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Vietnam Allows Access to Crash Site; Families Elated, Hopeful

By Rudi Williams
American Forces Press Service

ARLINGTON, Va., June 21, 2005 – They were elated, yelling with joy. Some of them even hugged the defense official who announced June 17 that the Vietnamese government had agreed to allow Americans to visit the site where seven soldiers perished in a plane crash on Jan 3, 1971. But the excitement didn't last long.

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Seven family members of servicemen still missing in Vietnam were elated when an official of the Defense POW/Missing Personnel Office announced that the Vietnamese government had agreed to allow Americans to search the area that's thought to be the airplane crash site where their loved one perished during the Vietnam War. Standing in the back row (from left to right) are Daniel F. Wenz, Jaime G. Holguin, David J. Palen and Elaine Palen. In the front row (from left to right) are Kathi Wenz, Sylvia R. Holguin, and Lorenzo Ramirez Jr. Photo by Rudi Williams

(Click photo for screen-resolution image);high-resolution image available.

Seven family members of the dead soldiers thought their more than 34 years of prayers were finally answered and the remains of their loved ones were about to be recovered and returned home to them. But that's not what the letter from the Vietnamese Office for Seeking Missing Persons said.

"When the announcement was made, we were elated. We were screaming with joy," said Elaine Palen, sister-in-law of Sgt. Carl "Tony" Palen, one of the soldiers killed in the 1971 crash. "Then came the realization that this is a site survey, not a recovery. We'd been hoping that it was a recovery mission going to be taking place.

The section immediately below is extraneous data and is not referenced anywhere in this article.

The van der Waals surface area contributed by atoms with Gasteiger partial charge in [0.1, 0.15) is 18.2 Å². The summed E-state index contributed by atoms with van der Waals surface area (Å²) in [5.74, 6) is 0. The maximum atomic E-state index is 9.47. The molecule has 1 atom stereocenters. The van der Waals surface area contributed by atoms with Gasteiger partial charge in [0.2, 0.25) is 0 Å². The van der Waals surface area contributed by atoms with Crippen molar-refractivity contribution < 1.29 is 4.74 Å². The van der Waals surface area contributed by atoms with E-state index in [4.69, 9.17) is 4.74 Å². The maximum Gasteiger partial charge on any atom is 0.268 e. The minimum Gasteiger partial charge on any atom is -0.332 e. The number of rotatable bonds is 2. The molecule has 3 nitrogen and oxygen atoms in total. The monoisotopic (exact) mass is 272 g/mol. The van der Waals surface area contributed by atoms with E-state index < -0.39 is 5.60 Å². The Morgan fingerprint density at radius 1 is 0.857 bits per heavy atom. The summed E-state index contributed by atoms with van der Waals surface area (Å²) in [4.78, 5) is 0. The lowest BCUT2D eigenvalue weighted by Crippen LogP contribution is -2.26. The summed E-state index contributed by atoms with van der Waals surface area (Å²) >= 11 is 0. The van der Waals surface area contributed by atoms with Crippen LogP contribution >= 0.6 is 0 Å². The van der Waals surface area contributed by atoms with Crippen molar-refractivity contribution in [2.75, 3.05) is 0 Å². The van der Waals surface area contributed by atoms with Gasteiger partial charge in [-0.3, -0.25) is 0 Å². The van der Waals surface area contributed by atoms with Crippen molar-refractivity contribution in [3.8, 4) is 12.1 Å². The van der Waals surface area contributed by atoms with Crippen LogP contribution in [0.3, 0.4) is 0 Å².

"It was a little bit of a disappointment when we found out that it was a site survey and not a recovery," said Palen, who was attending a luncheon hosted by the Army casualty office during the Defense Department's annual government briefings here. "Still good news, still progress being made, just a little bit of a disappointment because we were hoping they would finally be able to do the recovery."

The June 17 letter, signed by Pham Van Que, director of the Vietnamese missing persons office, was written to Army Lt. Col. Lentfort Mitchell, commander of Joint POW/MIA Accounting Command Detachment 2, in Hanoi, Vietnam. It stated, in part, the "Vietnam Office for Seeking Missing Persons has been in contact with Gia Lai Province Authority and concerned agencies to include two MIA cases 1625 and 1687 in the 82nd JFA deployment plan.

"With their approval, we request Detachment Two make necessary arrangements to assign our investigation team to survey the sites during July within the 82nd JFA in preparation for recovery works in the time to come," the letter continued.

"We believe that it is a strong evidence of Vietnam's efforts in accomplishing our humanitarian mission, contributing to further development of Vietnam-U.S. relations," the letter read.